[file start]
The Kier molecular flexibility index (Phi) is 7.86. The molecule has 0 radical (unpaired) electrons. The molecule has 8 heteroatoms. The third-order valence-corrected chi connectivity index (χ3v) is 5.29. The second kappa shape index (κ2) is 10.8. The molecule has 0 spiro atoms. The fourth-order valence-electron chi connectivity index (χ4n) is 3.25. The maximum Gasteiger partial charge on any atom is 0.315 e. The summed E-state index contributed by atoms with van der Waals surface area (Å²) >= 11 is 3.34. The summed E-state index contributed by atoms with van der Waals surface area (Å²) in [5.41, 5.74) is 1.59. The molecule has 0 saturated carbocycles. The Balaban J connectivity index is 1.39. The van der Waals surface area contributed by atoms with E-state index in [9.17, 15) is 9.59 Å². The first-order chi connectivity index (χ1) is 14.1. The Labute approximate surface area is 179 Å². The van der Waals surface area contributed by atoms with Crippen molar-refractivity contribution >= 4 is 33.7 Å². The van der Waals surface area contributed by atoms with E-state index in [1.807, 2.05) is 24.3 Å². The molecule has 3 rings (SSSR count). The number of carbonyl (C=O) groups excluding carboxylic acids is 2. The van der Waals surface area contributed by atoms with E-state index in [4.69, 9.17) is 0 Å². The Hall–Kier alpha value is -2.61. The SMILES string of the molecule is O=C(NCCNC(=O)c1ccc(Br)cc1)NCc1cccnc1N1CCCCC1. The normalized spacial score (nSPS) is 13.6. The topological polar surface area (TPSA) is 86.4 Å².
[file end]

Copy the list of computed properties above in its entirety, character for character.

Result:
The Kier molecular flexibility index (Phi) is 7.86. The molecule has 0 radical (unpaired) electrons. The molecule has 8 heteroatoms. The third-order valence-corrected chi connectivity index (χ3v) is 5.29. The second kappa shape index (κ2) is 10.8. The molecule has 0 spiro atoms. The fourth-order valence-electron chi connectivity index (χ4n) is 3.25. The maximum Gasteiger partial charge on any atom is 0.315 e. The summed E-state index contributed by atoms with van der Waals surface area (Å²) >= 11 is 3.34. The summed E-state index contributed by atoms with van der Waals surface area (Å²) in [5.41, 5.74) is 1.59. The molecule has 0 saturated carbocycles. The Balaban J connectivity index is 1.39. The van der Waals surface area contributed by atoms with E-state index in [9.17, 15) is 9.59 Å². The first-order chi connectivity index (χ1) is 14.1. The Labute approximate surface area is 179 Å². The van der Waals surface area contributed by atoms with Crippen molar-refractivity contribution >= 4 is 33.7 Å². The van der Waals surface area contributed by atoms with E-state index in [1.807, 2.05) is 24.3 Å². The molecule has 3 rings (SSSR count). The number of carbonyl (C=O) groups excluding carboxylic acids is 2. The van der Waals surface area contributed by atoms with E-state index in [4.69, 9.17) is 0 Å². The Hall–Kier alpha value is -2.61. The SMILES string of the molecule is O=C(NCCNC(=O)c1ccc(Br)cc1)NCc1cccnc1N1CCCCC1. The normalized spacial score (nSPS) is 13.6. The topological polar surface area (TPSA) is 86.4 Å².